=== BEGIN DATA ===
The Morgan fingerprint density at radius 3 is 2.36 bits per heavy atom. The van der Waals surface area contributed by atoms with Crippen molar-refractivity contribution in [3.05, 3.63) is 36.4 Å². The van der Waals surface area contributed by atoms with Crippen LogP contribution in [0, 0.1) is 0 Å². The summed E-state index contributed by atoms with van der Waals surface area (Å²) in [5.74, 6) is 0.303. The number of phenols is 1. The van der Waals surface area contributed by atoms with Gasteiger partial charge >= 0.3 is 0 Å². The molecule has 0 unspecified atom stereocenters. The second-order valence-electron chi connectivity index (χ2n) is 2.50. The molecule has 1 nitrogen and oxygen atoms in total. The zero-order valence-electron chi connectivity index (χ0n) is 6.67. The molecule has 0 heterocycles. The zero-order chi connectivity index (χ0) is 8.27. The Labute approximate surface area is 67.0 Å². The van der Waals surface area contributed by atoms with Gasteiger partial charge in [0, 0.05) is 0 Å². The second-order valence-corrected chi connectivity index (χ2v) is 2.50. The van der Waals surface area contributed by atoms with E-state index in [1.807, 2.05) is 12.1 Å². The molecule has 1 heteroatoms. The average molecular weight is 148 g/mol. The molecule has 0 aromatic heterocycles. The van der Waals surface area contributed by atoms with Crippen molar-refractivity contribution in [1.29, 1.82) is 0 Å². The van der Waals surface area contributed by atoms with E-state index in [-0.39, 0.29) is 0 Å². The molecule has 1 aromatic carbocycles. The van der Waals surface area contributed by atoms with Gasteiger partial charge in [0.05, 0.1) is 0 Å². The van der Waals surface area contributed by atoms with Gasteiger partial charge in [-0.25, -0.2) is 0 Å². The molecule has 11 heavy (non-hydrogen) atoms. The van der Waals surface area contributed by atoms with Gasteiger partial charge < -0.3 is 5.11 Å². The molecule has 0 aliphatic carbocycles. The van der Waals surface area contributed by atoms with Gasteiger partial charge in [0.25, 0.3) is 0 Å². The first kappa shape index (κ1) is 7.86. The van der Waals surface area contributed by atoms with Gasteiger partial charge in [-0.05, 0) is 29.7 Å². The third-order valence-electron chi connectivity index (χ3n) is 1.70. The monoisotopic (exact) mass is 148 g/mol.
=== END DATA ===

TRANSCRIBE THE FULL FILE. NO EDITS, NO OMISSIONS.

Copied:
The Morgan fingerprint density at radius 3 is 2.36 bits per heavy atom. The van der Waals surface area contributed by atoms with Crippen molar-refractivity contribution in [3.05, 3.63) is 36.4 Å². The van der Waals surface area contributed by atoms with Crippen LogP contribution in [0, 0.1) is 0 Å². The summed E-state index contributed by atoms with van der Waals surface area (Å²) in [5.74, 6) is 0.303. The number of phenols is 1. The van der Waals surface area contributed by atoms with Gasteiger partial charge >= 0.3 is 0 Å². The molecule has 0 unspecified atom stereocenters. The second-order valence-electron chi connectivity index (χ2n) is 2.50. The molecule has 1 nitrogen and oxygen atoms in total. The zero-order valence-electron chi connectivity index (χ0n) is 6.67. The molecule has 0 heterocycles. The zero-order chi connectivity index (χ0) is 8.27. The Labute approximate surface area is 67.0 Å². The van der Waals surface area contributed by atoms with Gasteiger partial charge in [0, 0.05) is 0 Å². The second-order valence-corrected chi connectivity index (χ2v) is 2.50. The van der Waals surface area contributed by atoms with E-state index in [1.807, 2.05) is 12.1 Å². The molecule has 1 heteroatoms. The average molecular weight is 148 g/mol. The molecule has 0 aromatic heterocycles. The van der Waals surface area contributed by atoms with Crippen molar-refractivity contribution in [1.29, 1.82) is 0 Å². The van der Waals surface area contributed by atoms with E-state index in [-0.39, 0.29) is 0 Å². The molecule has 1 aromatic carbocycles. The van der Waals surface area contributed by atoms with Gasteiger partial charge in [0.05, 0.1) is 0 Å². The van der Waals surface area contributed by atoms with Gasteiger partial charge in [-0.25, -0.2) is 0 Å². The molecule has 11 heavy (non-hydrogen) atoms. The van der Waals surface area contributed by atoms with Gasteiger partial charge < -0.3 is 5.11 Å². The molecule has 0 aliphatic carbocycles. The van der Waals surface area contributed by atoms with Gasteiger partial charge in [0.25, 0.3) is 0 Å². The first kappa shape index (κ1) is 7.86. The van der Waals surface area contributed by atoms with Gasteiger partial charge in [-0.05, 0) is 29.7 Å². The third-order valence-electron chi connectivity index (χ3n) is 1.70. The monoisotopic (exact) mass is 148 g/mol.